• G06F11/00Error detection; Error correction; Monitoring
    • G06F11/30Monitoring
    • G06F11/34Recording or statistical evaluation of computer activity, e.g. of down time, of input/output operation ; Recording or statistical evaluation of user activity, e.g. usability assessment
    • G06F11/3409Recording or statistical evaluation of computer activity, e.g. of down time, of input/output operation ; Recording or statistical evaluation of user activity, e.g. usability assessment for performance assessment
    • G06F11/3414Workload generation, e.g. scripts, playback
    • GPHYSICS
    • G06COMPUTING; CALCULATING; COUNTING
    • G06FELECTRIC DIGITAL DATA PROCESSING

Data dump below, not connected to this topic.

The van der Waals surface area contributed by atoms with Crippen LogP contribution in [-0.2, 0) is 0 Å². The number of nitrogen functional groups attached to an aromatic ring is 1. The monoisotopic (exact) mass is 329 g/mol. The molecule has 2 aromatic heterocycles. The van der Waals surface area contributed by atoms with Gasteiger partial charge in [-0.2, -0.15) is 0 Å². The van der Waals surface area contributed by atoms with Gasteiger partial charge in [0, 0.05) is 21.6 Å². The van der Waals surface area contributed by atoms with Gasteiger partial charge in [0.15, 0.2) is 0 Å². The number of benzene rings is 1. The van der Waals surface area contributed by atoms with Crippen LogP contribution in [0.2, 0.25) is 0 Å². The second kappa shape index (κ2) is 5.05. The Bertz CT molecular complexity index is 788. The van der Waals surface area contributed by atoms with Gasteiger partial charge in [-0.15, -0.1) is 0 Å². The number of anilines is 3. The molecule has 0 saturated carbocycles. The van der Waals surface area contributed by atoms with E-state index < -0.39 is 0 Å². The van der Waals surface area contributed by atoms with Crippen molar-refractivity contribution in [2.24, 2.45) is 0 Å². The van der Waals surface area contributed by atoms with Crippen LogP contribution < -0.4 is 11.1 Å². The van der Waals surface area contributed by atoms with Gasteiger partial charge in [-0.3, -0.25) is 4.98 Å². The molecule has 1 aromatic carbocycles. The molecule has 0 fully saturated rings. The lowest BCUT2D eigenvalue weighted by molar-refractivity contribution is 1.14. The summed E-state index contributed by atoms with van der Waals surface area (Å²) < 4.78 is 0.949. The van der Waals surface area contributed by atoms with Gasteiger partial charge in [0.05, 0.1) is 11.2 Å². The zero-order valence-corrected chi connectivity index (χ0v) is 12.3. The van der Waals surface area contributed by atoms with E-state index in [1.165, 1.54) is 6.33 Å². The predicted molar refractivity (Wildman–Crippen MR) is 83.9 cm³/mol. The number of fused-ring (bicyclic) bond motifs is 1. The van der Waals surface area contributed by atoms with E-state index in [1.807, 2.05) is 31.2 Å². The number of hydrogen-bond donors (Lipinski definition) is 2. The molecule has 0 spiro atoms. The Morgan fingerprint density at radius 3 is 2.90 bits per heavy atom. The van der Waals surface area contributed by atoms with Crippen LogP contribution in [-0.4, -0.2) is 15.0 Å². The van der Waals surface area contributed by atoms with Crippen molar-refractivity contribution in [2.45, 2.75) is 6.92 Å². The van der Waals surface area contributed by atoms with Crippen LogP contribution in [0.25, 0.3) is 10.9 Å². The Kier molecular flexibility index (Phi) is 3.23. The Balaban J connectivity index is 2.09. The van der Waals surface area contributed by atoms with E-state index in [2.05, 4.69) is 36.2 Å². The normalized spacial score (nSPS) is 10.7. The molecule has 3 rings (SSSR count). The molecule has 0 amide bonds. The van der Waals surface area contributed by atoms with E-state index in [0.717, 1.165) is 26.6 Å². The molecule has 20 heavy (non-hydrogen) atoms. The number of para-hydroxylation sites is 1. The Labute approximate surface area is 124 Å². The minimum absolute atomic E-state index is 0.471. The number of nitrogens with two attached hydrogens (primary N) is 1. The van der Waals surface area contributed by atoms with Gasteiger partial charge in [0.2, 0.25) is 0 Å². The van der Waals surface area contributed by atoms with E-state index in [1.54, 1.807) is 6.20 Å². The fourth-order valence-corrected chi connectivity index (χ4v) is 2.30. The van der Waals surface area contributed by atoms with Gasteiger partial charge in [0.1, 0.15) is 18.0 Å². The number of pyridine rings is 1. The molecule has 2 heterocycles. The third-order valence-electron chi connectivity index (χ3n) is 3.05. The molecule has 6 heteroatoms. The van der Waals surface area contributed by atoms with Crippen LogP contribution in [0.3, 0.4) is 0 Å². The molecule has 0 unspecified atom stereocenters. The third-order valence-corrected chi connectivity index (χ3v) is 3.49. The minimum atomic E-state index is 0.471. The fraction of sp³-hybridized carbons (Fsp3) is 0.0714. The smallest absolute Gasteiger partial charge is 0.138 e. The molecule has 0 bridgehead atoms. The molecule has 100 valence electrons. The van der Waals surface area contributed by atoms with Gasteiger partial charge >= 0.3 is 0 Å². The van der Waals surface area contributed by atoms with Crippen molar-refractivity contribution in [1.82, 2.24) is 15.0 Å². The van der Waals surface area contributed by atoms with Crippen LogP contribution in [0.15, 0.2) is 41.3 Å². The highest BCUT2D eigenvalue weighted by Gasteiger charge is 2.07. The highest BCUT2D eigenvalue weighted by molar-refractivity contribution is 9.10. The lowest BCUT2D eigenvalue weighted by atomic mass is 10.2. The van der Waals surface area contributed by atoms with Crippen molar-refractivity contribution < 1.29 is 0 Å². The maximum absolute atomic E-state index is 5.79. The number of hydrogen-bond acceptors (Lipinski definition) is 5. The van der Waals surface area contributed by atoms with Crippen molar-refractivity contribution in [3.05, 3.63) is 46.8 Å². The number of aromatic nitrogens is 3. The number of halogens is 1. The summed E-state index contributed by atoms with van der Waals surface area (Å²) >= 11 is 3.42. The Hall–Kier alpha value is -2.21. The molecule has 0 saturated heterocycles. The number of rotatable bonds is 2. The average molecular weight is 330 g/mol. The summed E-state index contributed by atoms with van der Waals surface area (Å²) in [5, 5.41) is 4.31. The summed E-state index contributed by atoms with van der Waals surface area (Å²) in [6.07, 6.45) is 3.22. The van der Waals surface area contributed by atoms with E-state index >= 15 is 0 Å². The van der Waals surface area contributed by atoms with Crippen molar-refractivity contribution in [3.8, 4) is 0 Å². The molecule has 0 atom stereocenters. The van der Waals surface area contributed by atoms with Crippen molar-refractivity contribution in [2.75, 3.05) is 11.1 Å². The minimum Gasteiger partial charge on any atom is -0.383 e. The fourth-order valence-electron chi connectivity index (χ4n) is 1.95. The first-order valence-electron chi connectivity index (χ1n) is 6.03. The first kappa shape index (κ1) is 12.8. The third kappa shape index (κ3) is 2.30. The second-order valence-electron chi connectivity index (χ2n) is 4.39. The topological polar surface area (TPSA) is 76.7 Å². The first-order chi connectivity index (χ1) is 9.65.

• G06F11/00Error detection; Error correction; Monitoring
    • G06F11/30Monitoring
    • G06F11/34Recording or statistical evaluation of computer activity, e.g. of down time, of input/output operation ; Recording or statistical evaluation of user activity, e.g. usability assessment
    • G06F11/3466Performance evaluation by tracing or monitoring
    • G06F11/3495Performance evaluation by tracing or monitoring for systems
    • GPHYSICS
    • G06COMPUTING; CALCULATING; COUNTING
    • G06FELECTRIC DIGITAL DATA PROCESSING
    • G06F2201/00Indexing scheme relating to error detection, to error correction, and to monitoring
    • G06F2201/86Event-based monitoring
    • GPHYSICS
    • G06COMPUTING; CALCULATING; COUNTING
    • G06FELECTRIC DIGITAL DATA PROCESSING
    • G06F2201/00Indexing scheme relating to error detection, to error correction, and to monitoring
    • G06F2201/87Monitoring of transactions

Abstract